Wednesday, October 13, 2010
Publisher: Random House Audio.
Favorite character: Chyna Shepard.
Favorite quote: (I couldn't write any down since I was driving when I was listening, but there are many beautiful descriptions.)
All in all: A lot of telling instead of showing, but a tense read filled with lovely language.
Synopsis: Chyna Shepard, a psychology student, goes home with a friend for the weekend, but a killer breaks into the house. Chyna manages to elude him, but then makes some tough choices as she follows him to try to save someone else's life.
What I didn’t like: First I want to say that I am a huge fan of Dean Koontz. There are many books of his that I love (check out my Goodreads page). I didn’t like this one as much as his others, but I think it was because this was a thriller as opposed to a horror story or supernatural thriller. There was also a large amount of telling and there were a lot of details that were drawn out. I mean a LOT of details. Details about the set up of a room, details about incidents from the past, details about a herd of elk. I think if the details were cut, it would have shortened the story by 1/3. Endless pages were devoted to events that any other author would probably relay in a paragraph or a page or two. So, there were some parts when I would zone out, but I came back to it quickly enough when the story returned to the present. Also, there tended to be a lot of repetition of the killer's thoughts. Okay, okay we get it...you like pain as much as pleasure! But maybe this was deliberate to make the reader uncomfortable with his diabolical mind. I also think it could have ended sooner although I liked hearing about the aftermath.
What I liked: The writing is beautiful. The descriptions read like poetry. I also loved the narrator’s voice. Even mundane words sounded like music coming from her lips. She really added to the lovely language. I also liked the way when reading from the bad guys’ viewpoint and Chyna’s, she would pitch her voice differently making it clear whose POV it was without being over the top. I've listened to a few audio books since this one and I feel this narration is superior.
Although the minute details of the main character's movements were plentiful, it did help to add to the tension. Usually too much description puts me over the edge. Maybe I gave Koontz more slack because I like him. However, as I kept listening I also wondered if Koontz was trying to paint a picture of human nature and how actions and consequences effect your life. The smallest movement Chyna makes can put her in peril or save her and she has to make decisions in the blink of an eye.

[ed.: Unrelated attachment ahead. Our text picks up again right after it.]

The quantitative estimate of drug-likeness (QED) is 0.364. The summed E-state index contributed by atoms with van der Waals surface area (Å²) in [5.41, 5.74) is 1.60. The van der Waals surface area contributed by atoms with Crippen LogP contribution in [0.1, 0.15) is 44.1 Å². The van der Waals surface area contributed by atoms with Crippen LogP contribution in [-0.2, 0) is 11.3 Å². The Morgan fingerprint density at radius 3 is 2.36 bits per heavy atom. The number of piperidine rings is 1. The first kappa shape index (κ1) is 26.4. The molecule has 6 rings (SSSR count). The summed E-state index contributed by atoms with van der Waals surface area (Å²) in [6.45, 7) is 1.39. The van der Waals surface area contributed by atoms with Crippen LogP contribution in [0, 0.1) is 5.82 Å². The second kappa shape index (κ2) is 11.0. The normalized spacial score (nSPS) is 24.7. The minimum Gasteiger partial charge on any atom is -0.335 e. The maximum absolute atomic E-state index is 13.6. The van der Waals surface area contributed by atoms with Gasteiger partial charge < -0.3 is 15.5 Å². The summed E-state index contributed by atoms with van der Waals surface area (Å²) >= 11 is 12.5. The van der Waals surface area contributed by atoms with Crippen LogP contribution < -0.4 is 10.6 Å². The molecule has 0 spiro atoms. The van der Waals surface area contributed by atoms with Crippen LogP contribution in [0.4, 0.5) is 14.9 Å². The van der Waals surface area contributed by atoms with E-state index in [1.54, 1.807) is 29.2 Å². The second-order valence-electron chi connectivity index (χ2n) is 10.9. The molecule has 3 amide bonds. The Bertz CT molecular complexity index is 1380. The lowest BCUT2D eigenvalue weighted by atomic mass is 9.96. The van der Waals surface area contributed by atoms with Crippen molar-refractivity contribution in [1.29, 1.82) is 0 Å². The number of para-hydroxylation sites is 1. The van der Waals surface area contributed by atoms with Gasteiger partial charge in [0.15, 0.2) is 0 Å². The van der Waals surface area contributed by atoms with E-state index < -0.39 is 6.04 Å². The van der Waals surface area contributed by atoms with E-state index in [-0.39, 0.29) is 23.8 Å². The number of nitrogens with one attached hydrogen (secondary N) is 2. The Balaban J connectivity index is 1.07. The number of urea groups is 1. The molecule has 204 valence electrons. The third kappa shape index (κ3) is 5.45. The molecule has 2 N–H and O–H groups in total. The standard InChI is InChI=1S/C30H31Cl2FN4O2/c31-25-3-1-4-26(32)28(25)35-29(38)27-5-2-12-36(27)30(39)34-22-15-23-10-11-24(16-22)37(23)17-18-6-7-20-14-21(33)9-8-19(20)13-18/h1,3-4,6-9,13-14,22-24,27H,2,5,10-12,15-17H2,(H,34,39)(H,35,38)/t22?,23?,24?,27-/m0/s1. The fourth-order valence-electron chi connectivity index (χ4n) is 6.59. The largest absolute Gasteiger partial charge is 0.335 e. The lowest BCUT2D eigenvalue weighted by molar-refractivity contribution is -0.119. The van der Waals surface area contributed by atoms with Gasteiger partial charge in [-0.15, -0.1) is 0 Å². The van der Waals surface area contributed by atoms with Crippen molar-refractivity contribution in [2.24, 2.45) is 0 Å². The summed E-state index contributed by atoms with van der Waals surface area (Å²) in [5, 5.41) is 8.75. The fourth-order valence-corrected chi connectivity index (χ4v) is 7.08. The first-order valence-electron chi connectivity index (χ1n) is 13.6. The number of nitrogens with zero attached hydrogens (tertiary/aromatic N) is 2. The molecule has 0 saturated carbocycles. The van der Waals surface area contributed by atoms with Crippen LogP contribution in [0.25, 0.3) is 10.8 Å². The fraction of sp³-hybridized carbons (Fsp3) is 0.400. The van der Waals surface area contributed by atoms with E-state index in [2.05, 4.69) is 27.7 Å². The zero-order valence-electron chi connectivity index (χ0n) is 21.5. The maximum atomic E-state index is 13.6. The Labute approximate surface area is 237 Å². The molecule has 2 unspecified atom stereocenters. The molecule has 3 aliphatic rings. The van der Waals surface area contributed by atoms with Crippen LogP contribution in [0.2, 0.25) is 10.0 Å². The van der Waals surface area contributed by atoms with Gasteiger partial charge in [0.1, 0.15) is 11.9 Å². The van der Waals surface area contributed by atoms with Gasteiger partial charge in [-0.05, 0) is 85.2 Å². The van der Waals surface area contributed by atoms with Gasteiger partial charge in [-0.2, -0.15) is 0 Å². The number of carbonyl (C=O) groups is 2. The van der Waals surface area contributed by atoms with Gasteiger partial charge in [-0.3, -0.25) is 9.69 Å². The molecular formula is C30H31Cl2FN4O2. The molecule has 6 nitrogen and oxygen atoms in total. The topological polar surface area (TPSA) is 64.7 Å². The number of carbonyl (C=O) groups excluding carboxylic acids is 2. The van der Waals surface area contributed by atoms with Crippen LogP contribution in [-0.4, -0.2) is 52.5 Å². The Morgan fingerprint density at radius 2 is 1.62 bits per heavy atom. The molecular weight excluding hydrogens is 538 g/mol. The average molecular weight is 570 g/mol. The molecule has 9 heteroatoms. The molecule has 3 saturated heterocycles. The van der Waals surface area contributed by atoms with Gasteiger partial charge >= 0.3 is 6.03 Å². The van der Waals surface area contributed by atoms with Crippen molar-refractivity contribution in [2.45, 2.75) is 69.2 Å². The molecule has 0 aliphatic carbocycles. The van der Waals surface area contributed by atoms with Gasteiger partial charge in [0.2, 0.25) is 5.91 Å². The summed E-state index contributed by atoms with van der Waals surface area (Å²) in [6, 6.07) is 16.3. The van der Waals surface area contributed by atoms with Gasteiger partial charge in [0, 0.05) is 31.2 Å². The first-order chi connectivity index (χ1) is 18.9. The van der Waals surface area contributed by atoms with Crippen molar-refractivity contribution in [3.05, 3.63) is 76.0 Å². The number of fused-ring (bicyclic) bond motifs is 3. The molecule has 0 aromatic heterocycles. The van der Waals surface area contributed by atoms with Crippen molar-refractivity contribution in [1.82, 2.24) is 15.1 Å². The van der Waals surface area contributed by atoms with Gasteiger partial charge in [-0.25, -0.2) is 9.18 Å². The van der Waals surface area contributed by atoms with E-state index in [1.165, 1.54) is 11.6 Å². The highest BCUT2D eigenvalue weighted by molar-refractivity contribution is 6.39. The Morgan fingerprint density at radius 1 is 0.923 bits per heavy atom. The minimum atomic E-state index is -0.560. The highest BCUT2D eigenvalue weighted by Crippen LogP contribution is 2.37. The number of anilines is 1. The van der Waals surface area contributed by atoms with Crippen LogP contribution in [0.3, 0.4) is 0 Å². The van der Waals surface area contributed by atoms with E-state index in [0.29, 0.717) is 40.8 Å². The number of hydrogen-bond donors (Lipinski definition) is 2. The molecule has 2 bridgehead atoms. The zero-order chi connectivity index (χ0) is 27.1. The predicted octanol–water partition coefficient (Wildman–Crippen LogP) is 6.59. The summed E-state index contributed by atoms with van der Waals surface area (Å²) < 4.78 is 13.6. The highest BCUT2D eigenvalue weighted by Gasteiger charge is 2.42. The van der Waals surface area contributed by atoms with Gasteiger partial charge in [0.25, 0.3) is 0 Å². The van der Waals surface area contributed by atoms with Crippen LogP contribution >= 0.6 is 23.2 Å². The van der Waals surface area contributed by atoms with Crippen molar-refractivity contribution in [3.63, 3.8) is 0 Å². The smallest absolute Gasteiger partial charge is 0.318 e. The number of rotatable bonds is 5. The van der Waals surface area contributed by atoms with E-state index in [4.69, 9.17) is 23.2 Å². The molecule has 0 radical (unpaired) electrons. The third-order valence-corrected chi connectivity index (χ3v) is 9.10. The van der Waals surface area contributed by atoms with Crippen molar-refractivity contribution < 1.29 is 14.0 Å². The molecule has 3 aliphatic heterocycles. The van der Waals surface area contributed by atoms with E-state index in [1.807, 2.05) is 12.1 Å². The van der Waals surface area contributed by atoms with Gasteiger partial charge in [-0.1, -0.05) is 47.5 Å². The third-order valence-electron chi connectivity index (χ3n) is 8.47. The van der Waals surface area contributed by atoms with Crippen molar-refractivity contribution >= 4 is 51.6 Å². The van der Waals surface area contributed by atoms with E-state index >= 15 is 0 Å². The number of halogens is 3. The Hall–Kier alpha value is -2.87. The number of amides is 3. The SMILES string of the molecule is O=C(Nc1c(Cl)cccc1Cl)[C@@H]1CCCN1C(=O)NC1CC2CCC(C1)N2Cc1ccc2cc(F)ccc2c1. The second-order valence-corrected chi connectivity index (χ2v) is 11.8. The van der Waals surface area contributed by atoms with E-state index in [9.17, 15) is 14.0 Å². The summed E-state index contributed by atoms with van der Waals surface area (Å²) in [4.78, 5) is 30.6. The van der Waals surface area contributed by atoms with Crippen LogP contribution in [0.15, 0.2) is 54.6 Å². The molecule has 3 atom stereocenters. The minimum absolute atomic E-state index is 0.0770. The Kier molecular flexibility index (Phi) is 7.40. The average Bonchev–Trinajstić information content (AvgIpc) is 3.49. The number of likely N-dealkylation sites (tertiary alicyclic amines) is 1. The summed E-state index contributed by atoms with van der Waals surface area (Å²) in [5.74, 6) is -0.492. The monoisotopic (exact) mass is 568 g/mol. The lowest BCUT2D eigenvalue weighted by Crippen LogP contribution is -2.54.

Chyna, a psychology major with a traumatic childhood is also a very interesting character. I didn’t like her at first, but as I got to know her, I warmed up to her. Not because of her heroic actions, but because of her motives. She has been trying to understand her estranged mother’s state of mind her whole life. Her childhood clearly shaped her and her choices, but it also becomes clear that she is looking for something that she didn’t get in her childhood: Love. Instead of trying to find it in others, she gives it, and in this way achieves her goal.
While trying to dissect the murderer I wonder if she is also trying to dissect her mother and perhaps herself. Also, as I listened it became clear that this was a study into the mind of a killer. Edgeler Vess considers himself a “Homicidal Adventurer” and is more frightening than any boogyman, vampire or creature of the night and would do very well making a guest appearance on Criminal Minds. We have read about people like him. Psychologists have studied people like him. There is no way to understand him and yet he becomes more believable, more terrifying as he is brought to life through his deeds, speech and thoughts.
I finished listening to this book last week, but I found myself thinking about this story a lot. Although this wasn't the best book I have read and certainly not the best Dean Koontz I have read, it really stayed with me.
I’m going to split up this rating because it was such a dichotomy of elements for me.
4 out of 5 for story, characters and most of the writing.
2 out of 5 for the unnecessary writing and the telling.
Posted by Midnyte Reader at 8:33 AM